Name: Martin Pong
Role: Management Consultant
Organisation: Oliver Wyman
Sector: Professional Services
How does your identity relate to your work?
As a first-generation East Asian immigrant who identifies as gay, I’m often aware that I’m different to those around me. With the opportunities of living in London and working for a global management consultancy firm like Oliver Wyman, I recognize the privilege I have to raise awareness of ethnic minority LGBT+ lived experiences. I work very closely with BAME and LGBT+ networks at organisations to ensure that people are well represented and that their stories and voices are heard.
My intersectional identity has impacted how I navigate work situations on a day to day basis. For example, my LGBT+ identity is not as openly visible as my ethnic minority identity. This means I can choose how and when I disclose my LGBT+ identity, which can happen differently depending on the nature of the situation I am in. I don’t have similar options when tackling issues related to my ethnic minority identity, so I’ve developed different ways to cope and interact in tricky situations.
What does intersectionality mean to you?
To me, intersectionality is bringing visibility to the invisible. Activism without intersectionality overlooks my experiences as a gay East Asian man. In current conversations around diversity and inclusion, the intersectional experiences are overlooked. As communities, we need to focus on the intersections to make sure no one is forgotten. No one is equal unless we all have equality.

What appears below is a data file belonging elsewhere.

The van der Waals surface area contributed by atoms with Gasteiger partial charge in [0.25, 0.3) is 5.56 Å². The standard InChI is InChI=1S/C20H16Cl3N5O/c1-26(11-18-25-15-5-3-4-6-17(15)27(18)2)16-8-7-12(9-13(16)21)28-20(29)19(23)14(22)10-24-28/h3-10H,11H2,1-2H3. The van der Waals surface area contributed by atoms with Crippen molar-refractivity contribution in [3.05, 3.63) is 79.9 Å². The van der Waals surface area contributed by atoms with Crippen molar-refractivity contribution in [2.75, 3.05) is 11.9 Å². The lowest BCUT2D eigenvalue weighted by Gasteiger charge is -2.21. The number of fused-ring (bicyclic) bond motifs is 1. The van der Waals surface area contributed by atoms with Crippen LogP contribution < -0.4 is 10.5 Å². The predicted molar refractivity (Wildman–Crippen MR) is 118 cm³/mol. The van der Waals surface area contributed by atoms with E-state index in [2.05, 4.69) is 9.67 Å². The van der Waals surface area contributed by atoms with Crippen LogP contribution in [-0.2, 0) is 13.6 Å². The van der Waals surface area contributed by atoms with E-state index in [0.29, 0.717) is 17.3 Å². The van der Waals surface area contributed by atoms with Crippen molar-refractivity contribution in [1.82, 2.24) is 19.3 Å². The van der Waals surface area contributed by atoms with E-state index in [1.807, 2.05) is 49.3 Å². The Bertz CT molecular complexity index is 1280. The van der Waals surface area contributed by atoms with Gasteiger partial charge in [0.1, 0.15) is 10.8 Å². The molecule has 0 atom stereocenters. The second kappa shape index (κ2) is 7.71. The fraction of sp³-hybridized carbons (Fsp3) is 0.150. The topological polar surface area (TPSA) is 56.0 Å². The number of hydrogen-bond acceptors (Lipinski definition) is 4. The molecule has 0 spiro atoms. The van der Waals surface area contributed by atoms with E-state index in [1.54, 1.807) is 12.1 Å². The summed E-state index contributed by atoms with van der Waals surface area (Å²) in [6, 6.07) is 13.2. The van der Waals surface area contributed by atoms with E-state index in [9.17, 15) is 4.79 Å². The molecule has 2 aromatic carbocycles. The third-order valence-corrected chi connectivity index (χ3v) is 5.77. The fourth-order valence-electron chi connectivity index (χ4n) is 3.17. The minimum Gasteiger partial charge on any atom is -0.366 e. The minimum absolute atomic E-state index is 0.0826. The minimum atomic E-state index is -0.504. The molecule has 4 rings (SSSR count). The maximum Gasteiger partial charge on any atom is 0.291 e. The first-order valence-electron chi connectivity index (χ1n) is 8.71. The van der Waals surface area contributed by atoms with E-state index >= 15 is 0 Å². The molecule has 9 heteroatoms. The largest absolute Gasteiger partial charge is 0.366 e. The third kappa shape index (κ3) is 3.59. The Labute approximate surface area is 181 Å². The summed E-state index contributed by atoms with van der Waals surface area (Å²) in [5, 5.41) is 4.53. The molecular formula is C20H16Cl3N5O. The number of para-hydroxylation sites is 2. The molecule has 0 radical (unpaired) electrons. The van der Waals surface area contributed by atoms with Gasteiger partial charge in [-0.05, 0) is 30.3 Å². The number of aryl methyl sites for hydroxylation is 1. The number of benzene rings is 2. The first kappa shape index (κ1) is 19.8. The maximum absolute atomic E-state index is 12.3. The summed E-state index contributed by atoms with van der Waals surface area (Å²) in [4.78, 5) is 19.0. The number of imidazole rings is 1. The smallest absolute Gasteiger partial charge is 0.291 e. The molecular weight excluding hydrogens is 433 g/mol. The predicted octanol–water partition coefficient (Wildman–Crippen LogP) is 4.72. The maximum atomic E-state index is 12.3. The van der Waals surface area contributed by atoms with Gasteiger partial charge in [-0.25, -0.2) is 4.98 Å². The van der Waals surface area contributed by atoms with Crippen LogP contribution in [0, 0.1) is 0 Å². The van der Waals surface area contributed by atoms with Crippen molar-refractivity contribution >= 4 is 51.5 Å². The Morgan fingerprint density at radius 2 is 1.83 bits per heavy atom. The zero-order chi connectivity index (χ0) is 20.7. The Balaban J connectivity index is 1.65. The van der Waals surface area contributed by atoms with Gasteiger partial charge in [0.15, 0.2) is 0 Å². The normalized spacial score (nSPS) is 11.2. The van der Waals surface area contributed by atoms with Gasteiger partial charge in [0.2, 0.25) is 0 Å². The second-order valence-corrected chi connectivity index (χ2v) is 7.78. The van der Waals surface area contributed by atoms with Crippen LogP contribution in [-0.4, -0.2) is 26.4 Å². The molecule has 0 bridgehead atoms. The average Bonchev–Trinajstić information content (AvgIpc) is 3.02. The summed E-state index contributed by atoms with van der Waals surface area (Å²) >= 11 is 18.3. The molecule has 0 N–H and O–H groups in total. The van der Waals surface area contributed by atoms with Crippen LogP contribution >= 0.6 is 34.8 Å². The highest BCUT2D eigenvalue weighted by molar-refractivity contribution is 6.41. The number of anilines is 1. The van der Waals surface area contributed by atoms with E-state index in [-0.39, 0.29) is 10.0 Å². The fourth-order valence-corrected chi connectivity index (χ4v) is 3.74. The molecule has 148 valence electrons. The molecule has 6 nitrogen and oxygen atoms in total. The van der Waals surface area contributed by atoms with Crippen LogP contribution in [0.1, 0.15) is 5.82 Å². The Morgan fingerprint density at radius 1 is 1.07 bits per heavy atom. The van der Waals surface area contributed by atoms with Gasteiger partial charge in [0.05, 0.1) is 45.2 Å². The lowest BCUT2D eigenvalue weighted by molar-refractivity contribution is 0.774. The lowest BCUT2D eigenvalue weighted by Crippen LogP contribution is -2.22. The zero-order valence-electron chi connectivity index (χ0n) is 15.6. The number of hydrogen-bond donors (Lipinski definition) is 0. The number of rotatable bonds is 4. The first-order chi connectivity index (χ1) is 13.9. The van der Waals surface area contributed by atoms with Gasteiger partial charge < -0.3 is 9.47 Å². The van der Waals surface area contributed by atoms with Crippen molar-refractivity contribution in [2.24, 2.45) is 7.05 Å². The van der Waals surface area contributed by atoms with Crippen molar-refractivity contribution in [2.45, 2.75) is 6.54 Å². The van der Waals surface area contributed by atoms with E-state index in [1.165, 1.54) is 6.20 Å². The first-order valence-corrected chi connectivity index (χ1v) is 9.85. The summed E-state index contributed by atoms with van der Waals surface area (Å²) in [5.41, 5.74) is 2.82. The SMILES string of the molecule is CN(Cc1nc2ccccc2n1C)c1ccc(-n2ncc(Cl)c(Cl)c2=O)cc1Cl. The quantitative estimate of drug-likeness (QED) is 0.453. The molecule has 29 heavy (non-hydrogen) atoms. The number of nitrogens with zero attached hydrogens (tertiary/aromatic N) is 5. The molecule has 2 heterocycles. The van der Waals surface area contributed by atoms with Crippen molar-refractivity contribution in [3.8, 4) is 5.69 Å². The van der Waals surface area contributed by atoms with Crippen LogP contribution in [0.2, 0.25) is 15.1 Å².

Do you feel comfortable being out at work?
In management consultancy, coming out is an ongoing process. LGBT+ individuals go through a difficult process of deciding whether to come out and the best way to come out when meeting new people. Throughout a consultant’s career, a consultant will be meeting new people almost every day, whether it’s working with new project teams or meeting new clients. This means constantly having to deal with the laborious thought process of coming out.
Luckily, in my three years at Oliver Wyman, the working environment and internal company culture has been inclusive and welcoming enough for me to feel comfortable coming out whenever I’ve wanted to.